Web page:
The house that Hiero built - Page 4

The veteran rappers of Hieroglyphics open their doors to young street crews PTB and Livewire
Beeda Weeda, Tajai, and J-Stalin
Photo by Alexander Warnow

A song like Gully's "Bush," imagining the life of a ghetto youth who suddenly finds himself a soldier in Iraq, even suggests that Hiero's more politically progressive themes are creeping into the youngster's work.

At present, however, Beeda remains the "face of the franchise" for PTB and Clear Label.

"Beeda's got the biggest buzz," Massey said, "so it makes sense to lead off with him. I just want to set him up properly." Proper set-up in the Bay generally involves a "pre-album," and Beeda's got three. Besides the all-original Talk Shit mixtape and The Thizzness, Beeda's collaboration with DJ Fresh, Base Rock Baby an '80s-themed disc referring to Beeda's generation as the first to be born after the crack epidemic began — appears in July.

"We're going to push that online," Massey said, though there will be hard copies for sale. "Right now, if Beeda's record sales matched his popularity, I'd be ready to retire." Still, he confessed, "everyone has Turfology, but only a few people bought it," citing the difficulties of selling albums in the era of burnt CDs and file-sharing, not to mention ongoing recession under the George W. Bush administration.

Another problem was the lag between Beeda's video for "Turf's Up" becoming popular on YouTube and the actual release of Turfology, confusing consumers who assumed the CD was already out. "This time we got the timing down," Beeda said. "We'll build that buzz first, and everything will be ready to go." Nonetheless, as falling numbers of mainstream releases attest, selling albums has grown increasingly difficult regardless of timing.

"That's not how we eat anymore," Dru said. "You put out an album to get shows and verse features [guest appearances on other artists' songs]. So we gotta look at these songs as bait." Massey, meanwhile, is seeking other income streams to support his label and artists, like soundtracks and licensing.

As Massey confirms, street rap comes with headaches not usually associated with Hiero. A few weeks ago, as Clear Label began preparing Shady Nate's debut, Son of the Hood, for release, Shady was arrested on an alleged weapons violation and remains incarcerated pending trial.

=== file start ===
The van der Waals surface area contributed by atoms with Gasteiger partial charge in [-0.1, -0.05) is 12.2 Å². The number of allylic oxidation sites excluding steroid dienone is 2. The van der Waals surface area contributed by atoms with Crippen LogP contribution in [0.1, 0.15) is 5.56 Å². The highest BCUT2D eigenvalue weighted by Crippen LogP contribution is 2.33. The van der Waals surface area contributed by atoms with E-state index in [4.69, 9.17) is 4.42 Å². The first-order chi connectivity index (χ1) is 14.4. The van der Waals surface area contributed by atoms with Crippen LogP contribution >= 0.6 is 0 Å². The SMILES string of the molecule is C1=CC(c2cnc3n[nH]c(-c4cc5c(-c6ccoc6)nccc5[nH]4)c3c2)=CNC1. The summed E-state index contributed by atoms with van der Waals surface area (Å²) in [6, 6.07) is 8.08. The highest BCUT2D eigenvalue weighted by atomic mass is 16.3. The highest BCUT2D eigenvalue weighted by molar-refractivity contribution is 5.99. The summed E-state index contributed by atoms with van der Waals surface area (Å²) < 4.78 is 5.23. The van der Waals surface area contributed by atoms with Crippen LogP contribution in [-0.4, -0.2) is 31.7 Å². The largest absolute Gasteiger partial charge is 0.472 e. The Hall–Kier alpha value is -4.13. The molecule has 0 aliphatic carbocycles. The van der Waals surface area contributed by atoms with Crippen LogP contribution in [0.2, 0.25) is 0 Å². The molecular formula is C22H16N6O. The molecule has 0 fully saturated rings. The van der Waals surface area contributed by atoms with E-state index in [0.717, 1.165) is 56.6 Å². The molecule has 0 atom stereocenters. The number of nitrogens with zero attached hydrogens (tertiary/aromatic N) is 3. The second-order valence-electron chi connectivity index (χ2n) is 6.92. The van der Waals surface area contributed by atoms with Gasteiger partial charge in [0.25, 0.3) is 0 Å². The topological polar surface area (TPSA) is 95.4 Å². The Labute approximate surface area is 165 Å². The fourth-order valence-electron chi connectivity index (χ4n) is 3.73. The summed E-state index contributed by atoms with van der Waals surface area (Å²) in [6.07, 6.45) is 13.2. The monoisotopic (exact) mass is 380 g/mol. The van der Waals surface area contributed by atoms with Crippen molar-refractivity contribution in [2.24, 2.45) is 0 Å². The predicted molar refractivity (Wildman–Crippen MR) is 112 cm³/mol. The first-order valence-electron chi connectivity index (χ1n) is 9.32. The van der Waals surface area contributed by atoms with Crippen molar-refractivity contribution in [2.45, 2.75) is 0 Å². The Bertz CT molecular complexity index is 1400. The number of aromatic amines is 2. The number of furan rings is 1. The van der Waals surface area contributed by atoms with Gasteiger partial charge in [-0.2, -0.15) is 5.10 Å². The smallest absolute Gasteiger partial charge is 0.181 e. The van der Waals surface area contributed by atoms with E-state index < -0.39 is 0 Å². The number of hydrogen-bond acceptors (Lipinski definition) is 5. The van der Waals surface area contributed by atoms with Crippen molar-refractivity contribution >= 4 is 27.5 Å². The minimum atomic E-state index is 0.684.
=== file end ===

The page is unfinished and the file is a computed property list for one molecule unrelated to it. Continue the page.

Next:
"They're trying to throw the book at him," Massey said. "I'm hoping we can work it out because Shady's a good dude, and his album is great." Even if Shady has to do a stretch in prison, Son of the Hood will probably see the light of day sometime later this year.

Ultimately the big question for PTB/Livewire is whether the coalition can achieve the mainstream success that eluded the hyphy movement. Beeda and Stalin think so, and with the support and mentorship of the Hiero camp, they have as good a chance as any in the Bay — and maybe even the best.

With the long view of a rapper 15 years into his career, Massey is philosophical about the prospects of his Clear Label empire. "If we break even it's cool," he said. "If we make money, even better. But if I break even, I'm happy, because it wasn't a loss for me to put out great music."


With Hieroglyphics and others

Sat/14, 5 p.m., $40

Berkeley Community Theatre

1900 Allston, Berk.

***This show has been cancelled. From the promoters: Guerilla Union and MURS 3:16 regret to announce that the PAID DUES INDEPENDENT HIP HOP FESTIVAL scheduled for Saturday, June 14 at the Berkeley Community Theatre in Berkeley, CA, has been cancelled due to matters beyond our control.

For fans that have purchased tickets to the show, we apologize for any inconvenience this may have caused.

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